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#238: SENDAK IN BLACK AND WHITE.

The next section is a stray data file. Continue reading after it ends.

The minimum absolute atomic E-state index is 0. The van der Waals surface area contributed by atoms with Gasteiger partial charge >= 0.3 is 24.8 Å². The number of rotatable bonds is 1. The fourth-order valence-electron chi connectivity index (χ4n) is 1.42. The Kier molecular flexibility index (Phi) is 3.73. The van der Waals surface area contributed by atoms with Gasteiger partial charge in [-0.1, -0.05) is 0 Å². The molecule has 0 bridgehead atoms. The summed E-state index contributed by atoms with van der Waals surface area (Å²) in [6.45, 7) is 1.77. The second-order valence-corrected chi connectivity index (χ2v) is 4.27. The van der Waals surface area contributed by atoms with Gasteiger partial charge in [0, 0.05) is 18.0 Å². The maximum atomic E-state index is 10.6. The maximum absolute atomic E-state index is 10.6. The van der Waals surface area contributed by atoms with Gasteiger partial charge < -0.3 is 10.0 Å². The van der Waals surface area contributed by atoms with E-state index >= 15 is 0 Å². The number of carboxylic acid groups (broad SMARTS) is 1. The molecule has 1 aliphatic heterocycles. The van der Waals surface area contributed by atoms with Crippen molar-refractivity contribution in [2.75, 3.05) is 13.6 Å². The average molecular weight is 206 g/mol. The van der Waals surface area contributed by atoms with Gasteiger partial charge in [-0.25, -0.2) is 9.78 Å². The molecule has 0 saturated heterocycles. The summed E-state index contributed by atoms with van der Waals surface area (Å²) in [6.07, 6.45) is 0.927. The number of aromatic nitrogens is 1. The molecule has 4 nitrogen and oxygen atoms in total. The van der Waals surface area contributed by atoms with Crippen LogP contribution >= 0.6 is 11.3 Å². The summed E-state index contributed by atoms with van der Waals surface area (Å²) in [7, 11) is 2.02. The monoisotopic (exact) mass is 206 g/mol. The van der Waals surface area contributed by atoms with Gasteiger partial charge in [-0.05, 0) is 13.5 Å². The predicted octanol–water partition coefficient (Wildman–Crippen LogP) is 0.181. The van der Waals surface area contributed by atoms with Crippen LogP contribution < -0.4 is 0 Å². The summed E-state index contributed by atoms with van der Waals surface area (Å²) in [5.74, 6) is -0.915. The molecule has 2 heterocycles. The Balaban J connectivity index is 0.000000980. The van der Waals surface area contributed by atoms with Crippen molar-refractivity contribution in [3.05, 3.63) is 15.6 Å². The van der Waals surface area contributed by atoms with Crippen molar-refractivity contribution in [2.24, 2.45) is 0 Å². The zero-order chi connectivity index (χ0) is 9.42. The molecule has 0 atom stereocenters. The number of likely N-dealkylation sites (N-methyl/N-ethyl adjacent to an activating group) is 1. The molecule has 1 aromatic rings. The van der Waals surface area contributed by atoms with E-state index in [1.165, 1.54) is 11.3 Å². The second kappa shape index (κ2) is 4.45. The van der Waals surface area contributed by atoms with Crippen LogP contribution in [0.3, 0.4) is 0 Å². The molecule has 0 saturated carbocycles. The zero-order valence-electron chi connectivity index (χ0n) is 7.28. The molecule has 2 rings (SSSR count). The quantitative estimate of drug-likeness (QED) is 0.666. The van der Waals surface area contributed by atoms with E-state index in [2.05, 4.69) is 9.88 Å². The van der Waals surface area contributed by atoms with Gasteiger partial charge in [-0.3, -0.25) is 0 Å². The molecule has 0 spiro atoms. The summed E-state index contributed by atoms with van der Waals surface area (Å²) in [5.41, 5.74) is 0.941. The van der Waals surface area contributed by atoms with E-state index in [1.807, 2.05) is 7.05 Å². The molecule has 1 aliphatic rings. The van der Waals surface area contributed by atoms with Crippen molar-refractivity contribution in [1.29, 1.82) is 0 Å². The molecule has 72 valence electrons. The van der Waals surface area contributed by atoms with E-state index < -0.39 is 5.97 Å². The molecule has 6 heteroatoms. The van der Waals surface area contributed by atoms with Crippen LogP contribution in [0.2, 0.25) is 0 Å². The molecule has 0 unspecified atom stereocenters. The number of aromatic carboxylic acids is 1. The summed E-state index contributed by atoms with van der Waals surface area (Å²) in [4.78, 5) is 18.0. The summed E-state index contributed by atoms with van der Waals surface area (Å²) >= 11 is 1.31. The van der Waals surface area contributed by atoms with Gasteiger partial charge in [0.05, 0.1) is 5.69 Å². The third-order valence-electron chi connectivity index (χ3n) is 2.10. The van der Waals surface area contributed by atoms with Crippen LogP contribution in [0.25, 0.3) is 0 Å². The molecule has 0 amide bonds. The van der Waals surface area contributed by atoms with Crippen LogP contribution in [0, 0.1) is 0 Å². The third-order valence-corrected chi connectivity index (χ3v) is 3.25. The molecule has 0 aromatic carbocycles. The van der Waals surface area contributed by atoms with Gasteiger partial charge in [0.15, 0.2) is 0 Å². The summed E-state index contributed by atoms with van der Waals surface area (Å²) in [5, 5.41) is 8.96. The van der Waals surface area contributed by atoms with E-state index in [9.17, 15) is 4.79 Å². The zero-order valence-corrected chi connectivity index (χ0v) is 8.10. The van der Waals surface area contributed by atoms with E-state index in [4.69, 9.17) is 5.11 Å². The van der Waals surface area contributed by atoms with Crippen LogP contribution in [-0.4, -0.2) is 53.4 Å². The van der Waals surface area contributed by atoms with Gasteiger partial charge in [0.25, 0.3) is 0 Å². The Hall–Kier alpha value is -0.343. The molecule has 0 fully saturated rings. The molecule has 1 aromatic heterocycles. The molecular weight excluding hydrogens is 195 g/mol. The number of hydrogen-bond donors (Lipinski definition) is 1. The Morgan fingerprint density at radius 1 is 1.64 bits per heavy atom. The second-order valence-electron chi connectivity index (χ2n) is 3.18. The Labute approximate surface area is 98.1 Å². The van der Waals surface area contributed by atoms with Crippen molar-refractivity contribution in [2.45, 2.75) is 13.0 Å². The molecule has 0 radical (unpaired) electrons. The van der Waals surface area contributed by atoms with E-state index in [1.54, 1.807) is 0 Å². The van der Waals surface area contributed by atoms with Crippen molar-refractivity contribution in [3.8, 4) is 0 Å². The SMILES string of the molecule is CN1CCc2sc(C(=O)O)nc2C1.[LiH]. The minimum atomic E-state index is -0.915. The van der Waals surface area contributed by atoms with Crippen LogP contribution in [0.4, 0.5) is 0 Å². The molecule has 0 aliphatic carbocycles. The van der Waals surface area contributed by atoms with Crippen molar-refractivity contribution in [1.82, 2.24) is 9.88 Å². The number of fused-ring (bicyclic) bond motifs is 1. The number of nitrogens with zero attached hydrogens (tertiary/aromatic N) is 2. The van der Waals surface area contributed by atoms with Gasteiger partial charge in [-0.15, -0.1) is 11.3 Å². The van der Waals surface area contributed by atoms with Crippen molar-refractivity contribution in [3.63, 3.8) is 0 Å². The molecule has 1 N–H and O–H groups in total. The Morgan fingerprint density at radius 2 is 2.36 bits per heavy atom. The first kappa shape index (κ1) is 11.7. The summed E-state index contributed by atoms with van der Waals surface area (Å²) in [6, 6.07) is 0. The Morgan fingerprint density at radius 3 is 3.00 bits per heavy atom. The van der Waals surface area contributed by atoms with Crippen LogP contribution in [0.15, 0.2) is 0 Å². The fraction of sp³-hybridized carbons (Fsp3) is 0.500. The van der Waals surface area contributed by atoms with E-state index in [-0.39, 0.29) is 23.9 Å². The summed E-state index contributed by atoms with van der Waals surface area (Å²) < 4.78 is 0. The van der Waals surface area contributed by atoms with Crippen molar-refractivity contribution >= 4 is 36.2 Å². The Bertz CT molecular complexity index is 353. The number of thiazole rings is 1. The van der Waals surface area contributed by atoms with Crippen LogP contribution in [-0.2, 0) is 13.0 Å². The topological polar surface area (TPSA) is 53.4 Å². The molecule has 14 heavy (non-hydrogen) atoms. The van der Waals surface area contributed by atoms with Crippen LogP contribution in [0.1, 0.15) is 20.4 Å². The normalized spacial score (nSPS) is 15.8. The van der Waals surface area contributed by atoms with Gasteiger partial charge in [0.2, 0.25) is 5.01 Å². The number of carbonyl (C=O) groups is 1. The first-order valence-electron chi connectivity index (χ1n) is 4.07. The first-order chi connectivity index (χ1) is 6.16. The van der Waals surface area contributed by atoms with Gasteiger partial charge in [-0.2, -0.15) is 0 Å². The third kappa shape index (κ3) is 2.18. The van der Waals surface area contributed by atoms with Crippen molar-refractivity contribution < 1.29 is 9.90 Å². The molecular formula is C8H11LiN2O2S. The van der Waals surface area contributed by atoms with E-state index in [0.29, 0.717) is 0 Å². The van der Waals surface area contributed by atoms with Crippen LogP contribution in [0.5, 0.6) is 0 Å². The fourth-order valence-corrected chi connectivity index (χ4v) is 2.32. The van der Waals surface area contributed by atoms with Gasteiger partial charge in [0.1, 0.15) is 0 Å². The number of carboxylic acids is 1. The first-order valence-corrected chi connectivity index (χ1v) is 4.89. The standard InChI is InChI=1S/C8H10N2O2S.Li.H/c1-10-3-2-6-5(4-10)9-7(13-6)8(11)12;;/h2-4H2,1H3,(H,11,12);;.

#238: SENDAK IN BLACK AND WHITE.  We speak of early or mid-career Picassos; late Celan or Yeats; later Beethoven, early or later Sondheim.  Maurice Sendak published his first illustrations as far back as 1947, a for-hire piece called Atomics for the Millions, an undistinguished volume that will now set you back a collector’s hefty price; but as early as 1952, in a delightful collaboration with Ruth Krauss called A Hole Is To Dig (Harper & Row), his style was in place and as immediately recognizable as, say, those of Edward Gorey or Dr. Seuss.  He continued to use black and white throughout his long career, long after Where the Wild Things Are or In the Night Kitchen or, later, We Are All In The Dumps With Jack And Guy had pushed back the borders of what you could do with children’s picture books.  (His penultimate book, Mommy?, is thought to be the most elaborate pop-up book ever done.)  His illustrations for George MacDonald, Randall Jarrell, Isaac Bashevis Singer (the beautiful Zlateh the Goat), and The Juniper Tree, his landmark two-volume set of Grimm tales, are all in black-and-white; and when Ruth Krauss, in 1960, did a companion volume for A Hole Is To Dig called Open House for Butterflies, he matched his earlier illustrations without missing a stitch.  Both of these books have retained their freshness as if they’d taken a Spring dip in the fountain of youth; Krauss’ reverse definitions (“Toes are to wiggle,” “A party is to say how-do-you-do and shake hands,” “The world is so you have something to stand on,” and, maybe my favorite, “Mud is to jump in and slide in and yell doodleedoodleedoo”) and, in the later book, her observations? aphorisms? sentences? (just one: “A good thing to know is what a punch in the nose feels like in case somebody asks DO YOU WANT A PUNCH IN THE NOSE?”) are the perfect launch-pads for Sendak’s running, jumping, sitting, bowing, posing, dancing little ones.  They smile with immense self-satisfaction; whatever they do they do with their entire selves; and of course for company there are birds, plants, cats and dogs, including many an early appearance of Jennie, the Sealyham terrier who reaches her apotheosis in the wonderful and touching Higglety-Pigglety Pop! or There Must be More to Life.  There’s a sunset: “Yesterday shows another day is here.”  Six children race along and the caption is: “Look! I’m running away with my imagination!”  If that isn’t Maurice Sendak, I don’t know what could be.  Doodleedoodleedoo!

 

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